No one in finance is a member of any of those privileged groups.
It's called an example mate. If my workflow is different from yours, how can you say that?

Quote:
Originally Posted by silver_2000 View Post
Since most applications and older versions of windows dont support run as
Anyone doing any real work will be logged in as the privileged account most of the time.
That's a very sweeping statement to make, many many apps support runas. I use my priviliged account for sysadmin stuff, I am logged on to email and std user stuff as std user. This has been the way in many companies over many years.

Quote:
Originally Posted by silver_2000 View Post
Since 130% of their day is spent using the privileges the ONLY thing most infrastructure guys would do with the regular account is check email.
Another sweeping statement and not true in my experience.

Quote:
Originally Posted by silver_2000 View Post
SOX has been around for years.
I know, thanks. I have been qualified in SOX since it was brought in.

Quote:
Originally Posted by silver_2000 View Post
Your SOX controls are your SOX controls. They dont apply universally.
Again, I never said they did. I am merely enforcing the point that things like SOX (which applies to a large amount of people on this forum) increase the need for easier auditing and montioring, which the dual account provides.

If you read my comments properly before repsonding to them, you may save yourself some time.
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Old 03-31-2009, 03:37 PM   #16 (permalink)
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Originally Posted by stuwhite View Post
Where did I say it was? We are all talking about best practise here, read the thread.


It's called an example mate. If my workflow is different from yours, how can you say that?


That's a very sweeping statement to make, many many apps support runas. I use my priviliged account for sysadmin stuff, I am logged on to email and std user stuff as std user. This has been the way in many companies over many years.


Another sweeping statement and not true in my experience.


I know, thanks. I have been qualified in SOX since it was brought in.


Again, I never said they did. I am merely enforcing the point that things like SOX (which applies to a large amount of people on this forum) increase the need for easier auditing and montioring, which the dual account provides.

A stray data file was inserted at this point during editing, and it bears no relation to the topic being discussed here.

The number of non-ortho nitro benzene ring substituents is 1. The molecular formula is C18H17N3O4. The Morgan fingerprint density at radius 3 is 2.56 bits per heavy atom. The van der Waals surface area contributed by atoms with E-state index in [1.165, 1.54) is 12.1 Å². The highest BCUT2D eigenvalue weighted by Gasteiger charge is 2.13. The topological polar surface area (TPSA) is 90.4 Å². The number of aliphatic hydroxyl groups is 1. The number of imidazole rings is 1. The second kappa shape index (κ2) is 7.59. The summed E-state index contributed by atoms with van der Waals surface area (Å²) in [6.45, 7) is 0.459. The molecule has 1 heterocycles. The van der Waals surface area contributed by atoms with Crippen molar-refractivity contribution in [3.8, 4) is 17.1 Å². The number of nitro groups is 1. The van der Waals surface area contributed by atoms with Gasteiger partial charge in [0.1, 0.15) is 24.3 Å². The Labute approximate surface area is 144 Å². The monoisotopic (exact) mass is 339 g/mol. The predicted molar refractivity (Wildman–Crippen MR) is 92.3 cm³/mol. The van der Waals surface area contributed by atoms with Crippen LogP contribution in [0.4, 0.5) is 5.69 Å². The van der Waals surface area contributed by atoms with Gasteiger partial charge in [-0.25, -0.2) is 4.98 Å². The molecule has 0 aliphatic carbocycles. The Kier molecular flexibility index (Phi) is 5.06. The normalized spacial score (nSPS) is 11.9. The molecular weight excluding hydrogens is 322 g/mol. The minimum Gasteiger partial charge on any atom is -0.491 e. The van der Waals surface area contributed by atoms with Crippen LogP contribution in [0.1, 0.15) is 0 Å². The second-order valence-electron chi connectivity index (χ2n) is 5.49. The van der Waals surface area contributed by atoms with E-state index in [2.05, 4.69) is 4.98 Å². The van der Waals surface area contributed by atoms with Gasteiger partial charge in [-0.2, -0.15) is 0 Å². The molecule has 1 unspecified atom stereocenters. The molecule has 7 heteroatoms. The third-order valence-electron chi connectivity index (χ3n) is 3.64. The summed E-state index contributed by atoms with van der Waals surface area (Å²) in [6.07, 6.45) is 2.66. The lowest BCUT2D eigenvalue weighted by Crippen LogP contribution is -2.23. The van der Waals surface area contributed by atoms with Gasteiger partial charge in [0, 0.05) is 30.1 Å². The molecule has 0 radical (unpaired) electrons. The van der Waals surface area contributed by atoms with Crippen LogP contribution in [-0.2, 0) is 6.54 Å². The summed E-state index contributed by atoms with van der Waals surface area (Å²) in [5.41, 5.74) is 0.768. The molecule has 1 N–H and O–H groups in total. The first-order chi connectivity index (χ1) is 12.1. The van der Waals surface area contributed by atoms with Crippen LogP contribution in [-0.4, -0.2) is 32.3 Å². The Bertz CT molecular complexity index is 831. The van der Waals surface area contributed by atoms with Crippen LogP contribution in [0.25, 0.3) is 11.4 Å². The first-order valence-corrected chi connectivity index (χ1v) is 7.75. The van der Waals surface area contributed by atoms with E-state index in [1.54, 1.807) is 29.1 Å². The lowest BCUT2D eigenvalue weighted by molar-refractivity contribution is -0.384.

If you read my comments properly before repsonding to them, you may save yourself some time.
I read them - twice - the lack of context, tone and body language allowed me to read them as I did. I read what you typed - but it clearly wasnt what you meant.

I wasn't asking for your version of best practices - I was asking for examples. Most companies view best practices as a goal, its reached in some cases and not in others, based on business need and workflow.

You still haven't provided an example of how you manage to be logged in as a mail user and are able to do things that require privileges without using 2 machines, using run as, or logging out and logging in all day.

Im clearly asking the wrong questions in the wrong thread.
Your last line amazes me. Very helpful thank you
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Old 03-31-2009, 03:58 PM   #17 (permalink)
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Quote:
Originally Posted by silver_2000 View Post
Im clearly asking the wrong questions in the wrong thread. Your last line amazes me. Very helpful thank you
You comment about the lack of context, tone and body language then use sarcasm. Doesn't really allow for clarity on a forum does it? There are plenty of threads about the priviledged groups and this thread wasn't one of those. You hijacked it and we continued discussing it out of courtesy. If a search of the forum doesn't answer your questions, feel free to post a new thread where you can better control the context of the responses.
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Old 03-31-2009, 04:24 PM   #18 (permalink)
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You still haven't provided an example of how you manage to be logged in as a mail user and are able to do things that require privileges without using 2 machines, using run as, or logging out and logging in all day.
Huh, 2 machines? RDP works nice.
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Old 03-31-2009, 11:52 PM   #19 (permalink)
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Huh, 2 machines? RDP works nice.
exactly. plus runas for RSAT/other local consoles
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Old 04-01-2009, 03:44 AM   #20 (permalink)
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Let me join the debate. Best practice in our shop:

Standard user account (mail, internet surfing, access to needed fileshares)

Sysadmin user account (domain admin, no mail, no internet).

Two machines for all sysadmins, one always logged in as user, the other alsways logged in as sysadmin.

BES administration through RDP with special BES account that is not domain admin.

That works perfect for us and we don't feel that switching machines for sysadmin tasks is a hassle.